Name of Book : Into the Great Heart (Legends and adventures of Guru Angad)

Author : Kamla K. Kapur

Publisher : Jaico Publishers

Price : Rs. 399 /-

Reviewer - Advait Berde

Advait Berde is a student currently pursuing his Post Graduation from Harkisan Mehta Institute of Media, Research and Analysis. Apart from being a quirky and intriguing individual, he spends most of his time capturing random moments, people and surroundings in his camera. Being an amateur writer and poet, he is a dedicated book-lover and everything that satisfies his desire to learn. Someone who has been a companion through every journey and has contributed enormously to his travel experiences is his bike. He aspires to devote his creativity and passion of doing something different, in good use.

~ Review ~

Before I delve in the review I would like to say that this is a book about the legendary sikh guru, and a godly Saint, Angad, erstwhile known as Bhai Lehna. So even if the stories have a simple narrative, they carry a sense of awe and grandeur. To keep a neutral perspective I have read this book as a complete non believer and an agnostic atheist. Kindly consider my review in that aspect.

The book narrates the life and legends of Guru Angad, but also takes us through a brief period of time when Guru Nanak was in his Prime.

The narrative follows a present continuous tense, except the prologue which gives us the background story. Consequently, it is in the simple past.

The book aims to spread the legacy and adventures of Guru Angad, specially to those who are religious believers or deists.

The book is divided into two parts, each having sixteen different chapters of its own. The entire story of Guru Nanak and his son is lucidly woven through each chapter, so that by the time the reader reaches the epilogue, he is enriched with the holy teachings of the Sikh gurus. The book talks about all the works of Guru Angad, with anecdotes and facts which bring credibility to the story. It tells us about how Bhai Lehna came to live in Kartarpur, a city built by Guru Nanak, which went on to be the prime root of Sikhism in the world. Being a saint of the 16th century, Guru Angad was faced with a lot of trials and tribulations throughout his life. The book takes us through some of those stories. It also tells us how he, along with Guru Nanak, developed a new language, called Gurmukhi, for the easy preaching and understanding of their followers.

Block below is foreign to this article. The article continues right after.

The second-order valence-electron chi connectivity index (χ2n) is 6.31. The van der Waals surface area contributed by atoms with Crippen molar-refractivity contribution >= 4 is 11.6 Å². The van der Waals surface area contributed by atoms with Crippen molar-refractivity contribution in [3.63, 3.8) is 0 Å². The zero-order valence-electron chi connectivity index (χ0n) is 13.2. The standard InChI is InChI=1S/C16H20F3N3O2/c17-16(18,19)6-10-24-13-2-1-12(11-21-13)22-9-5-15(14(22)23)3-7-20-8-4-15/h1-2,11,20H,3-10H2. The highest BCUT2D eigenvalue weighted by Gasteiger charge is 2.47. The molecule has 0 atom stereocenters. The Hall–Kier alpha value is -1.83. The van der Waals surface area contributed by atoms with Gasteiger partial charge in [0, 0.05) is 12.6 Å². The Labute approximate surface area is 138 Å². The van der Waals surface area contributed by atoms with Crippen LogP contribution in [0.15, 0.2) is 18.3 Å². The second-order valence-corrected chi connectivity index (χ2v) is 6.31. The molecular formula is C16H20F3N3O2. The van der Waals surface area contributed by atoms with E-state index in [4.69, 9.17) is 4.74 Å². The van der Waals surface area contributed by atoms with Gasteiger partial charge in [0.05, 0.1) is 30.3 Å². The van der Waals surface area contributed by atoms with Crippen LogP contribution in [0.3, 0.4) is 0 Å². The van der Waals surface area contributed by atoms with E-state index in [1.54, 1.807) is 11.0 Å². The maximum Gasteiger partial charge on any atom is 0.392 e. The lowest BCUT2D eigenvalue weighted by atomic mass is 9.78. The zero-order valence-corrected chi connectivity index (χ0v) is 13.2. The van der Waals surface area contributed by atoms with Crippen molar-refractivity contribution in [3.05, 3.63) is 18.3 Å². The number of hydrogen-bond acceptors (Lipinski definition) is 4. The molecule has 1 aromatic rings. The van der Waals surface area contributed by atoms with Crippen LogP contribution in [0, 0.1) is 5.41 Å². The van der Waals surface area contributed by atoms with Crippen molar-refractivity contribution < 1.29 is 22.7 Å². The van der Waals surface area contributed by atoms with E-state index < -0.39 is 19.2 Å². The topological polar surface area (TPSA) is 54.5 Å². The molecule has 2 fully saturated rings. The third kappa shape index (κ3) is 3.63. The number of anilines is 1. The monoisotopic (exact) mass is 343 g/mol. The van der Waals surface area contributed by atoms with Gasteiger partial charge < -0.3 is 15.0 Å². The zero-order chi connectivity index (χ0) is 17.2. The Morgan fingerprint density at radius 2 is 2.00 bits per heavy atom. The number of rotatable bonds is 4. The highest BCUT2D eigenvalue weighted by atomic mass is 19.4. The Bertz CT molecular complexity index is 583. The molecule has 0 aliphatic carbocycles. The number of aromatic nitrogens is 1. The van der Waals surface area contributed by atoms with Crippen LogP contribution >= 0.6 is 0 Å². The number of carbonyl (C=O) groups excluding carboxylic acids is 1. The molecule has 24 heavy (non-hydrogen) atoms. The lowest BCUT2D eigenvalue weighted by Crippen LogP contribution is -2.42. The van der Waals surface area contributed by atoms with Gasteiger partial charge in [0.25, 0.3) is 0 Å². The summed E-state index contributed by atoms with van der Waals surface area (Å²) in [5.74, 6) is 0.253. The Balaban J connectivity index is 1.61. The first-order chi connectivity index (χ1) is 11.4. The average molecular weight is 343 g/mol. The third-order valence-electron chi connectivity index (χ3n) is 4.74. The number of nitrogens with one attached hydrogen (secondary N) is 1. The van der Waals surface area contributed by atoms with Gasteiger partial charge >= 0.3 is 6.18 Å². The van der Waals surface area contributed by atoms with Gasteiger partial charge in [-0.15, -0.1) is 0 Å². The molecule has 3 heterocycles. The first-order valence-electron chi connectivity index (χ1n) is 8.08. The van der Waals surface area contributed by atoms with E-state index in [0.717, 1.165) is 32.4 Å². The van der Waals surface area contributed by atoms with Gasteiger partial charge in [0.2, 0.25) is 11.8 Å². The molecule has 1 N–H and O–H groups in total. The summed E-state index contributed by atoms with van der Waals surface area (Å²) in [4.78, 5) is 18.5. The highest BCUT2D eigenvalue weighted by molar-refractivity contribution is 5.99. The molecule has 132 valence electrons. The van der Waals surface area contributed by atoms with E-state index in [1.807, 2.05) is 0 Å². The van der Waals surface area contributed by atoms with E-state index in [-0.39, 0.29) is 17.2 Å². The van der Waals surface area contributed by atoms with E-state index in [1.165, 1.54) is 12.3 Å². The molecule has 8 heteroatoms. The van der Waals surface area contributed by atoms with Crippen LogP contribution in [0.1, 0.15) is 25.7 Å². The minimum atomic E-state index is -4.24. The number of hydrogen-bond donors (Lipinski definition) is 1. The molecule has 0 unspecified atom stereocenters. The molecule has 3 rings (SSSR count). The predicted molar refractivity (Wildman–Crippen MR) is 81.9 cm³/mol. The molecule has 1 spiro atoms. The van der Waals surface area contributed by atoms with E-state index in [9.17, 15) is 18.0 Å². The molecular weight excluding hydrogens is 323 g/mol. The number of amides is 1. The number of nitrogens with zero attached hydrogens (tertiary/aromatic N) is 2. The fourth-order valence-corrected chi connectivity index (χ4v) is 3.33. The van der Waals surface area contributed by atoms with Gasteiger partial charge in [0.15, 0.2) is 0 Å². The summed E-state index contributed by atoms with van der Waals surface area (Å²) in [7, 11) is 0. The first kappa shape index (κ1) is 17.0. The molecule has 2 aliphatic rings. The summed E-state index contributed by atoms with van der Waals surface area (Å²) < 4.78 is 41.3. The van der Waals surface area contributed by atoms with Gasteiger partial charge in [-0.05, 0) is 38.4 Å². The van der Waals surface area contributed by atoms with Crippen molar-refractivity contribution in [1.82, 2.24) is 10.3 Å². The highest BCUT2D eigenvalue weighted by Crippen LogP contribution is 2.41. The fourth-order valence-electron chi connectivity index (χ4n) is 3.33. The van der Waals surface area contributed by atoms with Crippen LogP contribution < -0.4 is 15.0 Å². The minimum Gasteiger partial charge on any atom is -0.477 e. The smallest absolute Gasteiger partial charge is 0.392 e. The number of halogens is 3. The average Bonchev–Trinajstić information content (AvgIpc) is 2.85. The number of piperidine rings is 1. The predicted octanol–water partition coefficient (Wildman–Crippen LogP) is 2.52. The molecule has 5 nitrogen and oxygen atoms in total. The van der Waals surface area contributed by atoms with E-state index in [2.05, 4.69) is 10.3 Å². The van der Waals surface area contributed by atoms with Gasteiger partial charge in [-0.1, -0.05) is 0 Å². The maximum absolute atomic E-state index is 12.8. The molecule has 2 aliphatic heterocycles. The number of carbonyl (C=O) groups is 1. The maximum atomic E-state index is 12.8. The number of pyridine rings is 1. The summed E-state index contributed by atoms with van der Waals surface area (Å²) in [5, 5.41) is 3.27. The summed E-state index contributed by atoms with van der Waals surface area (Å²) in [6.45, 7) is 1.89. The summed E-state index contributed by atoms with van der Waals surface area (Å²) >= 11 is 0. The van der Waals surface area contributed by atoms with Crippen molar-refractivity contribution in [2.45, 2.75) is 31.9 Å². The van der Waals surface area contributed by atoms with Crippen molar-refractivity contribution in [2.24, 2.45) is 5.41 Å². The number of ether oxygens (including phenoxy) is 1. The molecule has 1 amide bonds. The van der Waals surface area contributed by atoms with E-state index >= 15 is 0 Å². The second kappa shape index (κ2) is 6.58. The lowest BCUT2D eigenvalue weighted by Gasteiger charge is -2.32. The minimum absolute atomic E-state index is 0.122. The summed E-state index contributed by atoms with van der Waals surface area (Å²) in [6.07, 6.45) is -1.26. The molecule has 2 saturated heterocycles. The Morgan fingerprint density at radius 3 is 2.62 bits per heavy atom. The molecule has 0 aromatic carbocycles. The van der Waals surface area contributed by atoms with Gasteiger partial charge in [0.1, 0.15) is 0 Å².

This book will help the reader understand the teachings of Guru Nanak in a simpler format. However, considering the enormity of bravery that the Sikh gurus had, it is naturally difficult to sum it up in a book. The book demands diligent reading to bestow its entire enlightening on the reader.

The book sports a papyrus like print, with serif fonts used for the texts.

In spite of trying to read it from a neutral perspective, I couldn’t help but get engrossed in the story telling and the overall impact of the plot. The book is a must read for everyone who wishes to know more about people who worked their way into earning a place in people’s heart as God. These were the people who lived among us, guided us, and saved us from anarchy.


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